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Comparatively Speaking: Exotic vs. Standard Color Additive
By: Anthony J. O'Lenick Jr., Siltech LLC, and Nick Morante, Nick Morante Cosmetic Consulting
Posted: February 22, 2012
page 2 of 3
Glow-in-the-dark colors: Luminescent zinc sulfide is the only approved glow-in-the-dark color additive (21 CFR 73.2995), but it has use restrictions for Halloween and for external use only. The restrictions are clearly stated in the Code of Federal Regulations (CFR) in the Federal Register.
Halloween makeup: These products are considered cosmetics [FD&C Act, Sec. 201(i); 21 U.S.C. 321(i)]; therefore, they are subject to the same regulations as other cosmetics, including the same restrictions on color additives.
Liquid crystal colors: These additives, which produce color motifs in a product through diffraction, are unapproved color additives. Their use in cosmetics as color additives is illegal [FD&C Act, Sec. 601(e), 21 U.S.C. 361(e)], but they can still be used for their intended use in cosmetics as emollients or moisturizers.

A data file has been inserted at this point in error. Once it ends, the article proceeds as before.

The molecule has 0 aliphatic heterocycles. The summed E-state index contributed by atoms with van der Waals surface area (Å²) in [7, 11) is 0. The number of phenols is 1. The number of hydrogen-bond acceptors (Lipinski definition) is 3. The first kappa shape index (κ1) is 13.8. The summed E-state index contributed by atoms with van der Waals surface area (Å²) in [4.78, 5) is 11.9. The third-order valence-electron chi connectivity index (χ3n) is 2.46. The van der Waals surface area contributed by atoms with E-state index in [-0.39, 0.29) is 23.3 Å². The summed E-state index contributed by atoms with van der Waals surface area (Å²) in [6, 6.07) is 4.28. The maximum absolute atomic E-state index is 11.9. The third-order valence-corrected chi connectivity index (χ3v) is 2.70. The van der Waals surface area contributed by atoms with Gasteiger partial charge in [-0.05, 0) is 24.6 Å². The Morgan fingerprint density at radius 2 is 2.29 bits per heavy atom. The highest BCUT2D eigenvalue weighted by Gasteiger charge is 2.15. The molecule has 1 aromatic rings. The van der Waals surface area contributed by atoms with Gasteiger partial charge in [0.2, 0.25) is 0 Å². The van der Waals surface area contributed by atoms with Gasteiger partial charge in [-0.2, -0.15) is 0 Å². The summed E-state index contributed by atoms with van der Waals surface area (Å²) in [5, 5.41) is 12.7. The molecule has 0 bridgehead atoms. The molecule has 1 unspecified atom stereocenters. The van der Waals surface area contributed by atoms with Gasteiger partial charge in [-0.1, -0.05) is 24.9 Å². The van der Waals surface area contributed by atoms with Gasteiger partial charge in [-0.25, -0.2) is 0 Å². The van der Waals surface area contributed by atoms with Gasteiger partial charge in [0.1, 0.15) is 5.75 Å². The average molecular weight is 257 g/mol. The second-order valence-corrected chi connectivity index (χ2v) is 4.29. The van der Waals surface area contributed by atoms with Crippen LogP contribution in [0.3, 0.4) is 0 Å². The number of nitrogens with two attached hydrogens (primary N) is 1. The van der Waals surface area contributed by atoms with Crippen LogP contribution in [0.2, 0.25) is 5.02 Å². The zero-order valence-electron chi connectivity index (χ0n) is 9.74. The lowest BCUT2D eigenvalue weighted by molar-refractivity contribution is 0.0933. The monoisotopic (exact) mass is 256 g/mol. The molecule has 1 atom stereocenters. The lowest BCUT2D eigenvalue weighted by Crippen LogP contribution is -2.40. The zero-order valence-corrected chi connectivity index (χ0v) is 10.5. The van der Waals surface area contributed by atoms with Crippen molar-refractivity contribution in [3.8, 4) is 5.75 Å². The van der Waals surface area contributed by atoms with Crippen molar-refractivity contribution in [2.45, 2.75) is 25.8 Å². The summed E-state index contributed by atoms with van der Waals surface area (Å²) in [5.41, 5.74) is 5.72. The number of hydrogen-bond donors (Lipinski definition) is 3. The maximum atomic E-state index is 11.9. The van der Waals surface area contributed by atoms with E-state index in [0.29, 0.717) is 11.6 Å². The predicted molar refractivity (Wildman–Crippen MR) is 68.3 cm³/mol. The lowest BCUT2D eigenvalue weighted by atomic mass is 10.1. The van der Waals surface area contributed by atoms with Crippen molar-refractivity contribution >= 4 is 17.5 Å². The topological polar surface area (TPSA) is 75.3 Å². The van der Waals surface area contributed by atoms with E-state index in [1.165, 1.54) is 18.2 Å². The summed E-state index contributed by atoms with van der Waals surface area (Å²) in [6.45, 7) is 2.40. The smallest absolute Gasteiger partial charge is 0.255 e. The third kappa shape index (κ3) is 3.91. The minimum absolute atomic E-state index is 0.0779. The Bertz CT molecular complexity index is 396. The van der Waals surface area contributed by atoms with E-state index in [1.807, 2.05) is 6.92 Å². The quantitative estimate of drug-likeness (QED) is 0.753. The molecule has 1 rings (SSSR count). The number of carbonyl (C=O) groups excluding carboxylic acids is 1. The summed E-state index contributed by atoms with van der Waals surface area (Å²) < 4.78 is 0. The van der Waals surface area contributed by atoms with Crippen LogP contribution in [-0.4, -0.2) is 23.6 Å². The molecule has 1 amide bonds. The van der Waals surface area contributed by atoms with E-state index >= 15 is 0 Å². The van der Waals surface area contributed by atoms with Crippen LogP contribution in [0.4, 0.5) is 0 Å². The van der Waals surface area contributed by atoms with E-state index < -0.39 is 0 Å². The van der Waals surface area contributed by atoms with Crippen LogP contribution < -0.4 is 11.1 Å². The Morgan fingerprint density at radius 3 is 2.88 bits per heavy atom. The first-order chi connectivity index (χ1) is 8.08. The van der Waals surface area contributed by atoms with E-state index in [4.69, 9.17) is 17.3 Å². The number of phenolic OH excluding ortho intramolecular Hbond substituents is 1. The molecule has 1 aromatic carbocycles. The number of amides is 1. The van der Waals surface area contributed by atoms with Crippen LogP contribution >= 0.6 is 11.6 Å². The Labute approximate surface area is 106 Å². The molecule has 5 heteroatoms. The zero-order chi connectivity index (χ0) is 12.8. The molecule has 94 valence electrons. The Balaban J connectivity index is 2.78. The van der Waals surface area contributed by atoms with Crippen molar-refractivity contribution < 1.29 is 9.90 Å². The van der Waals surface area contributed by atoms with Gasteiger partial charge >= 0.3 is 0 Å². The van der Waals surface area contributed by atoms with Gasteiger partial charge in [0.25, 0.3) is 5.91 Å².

Tattoo pigments: As noted above, no color additives are approved for injection into the skin, as in tattoos and permanent makeup. Temporary (or rinse-off) tattoos are governed by the same cosmetic regulations as any other product.
Theatrical makeup: Like Halloween makeup, these products are considered cosmetics [FD&C Act, Sec. 201(i); 21 U.S.C. 321(i)]; therefore, they are subject to the same regulations as other cosmetics, including the same restrictions on color additives.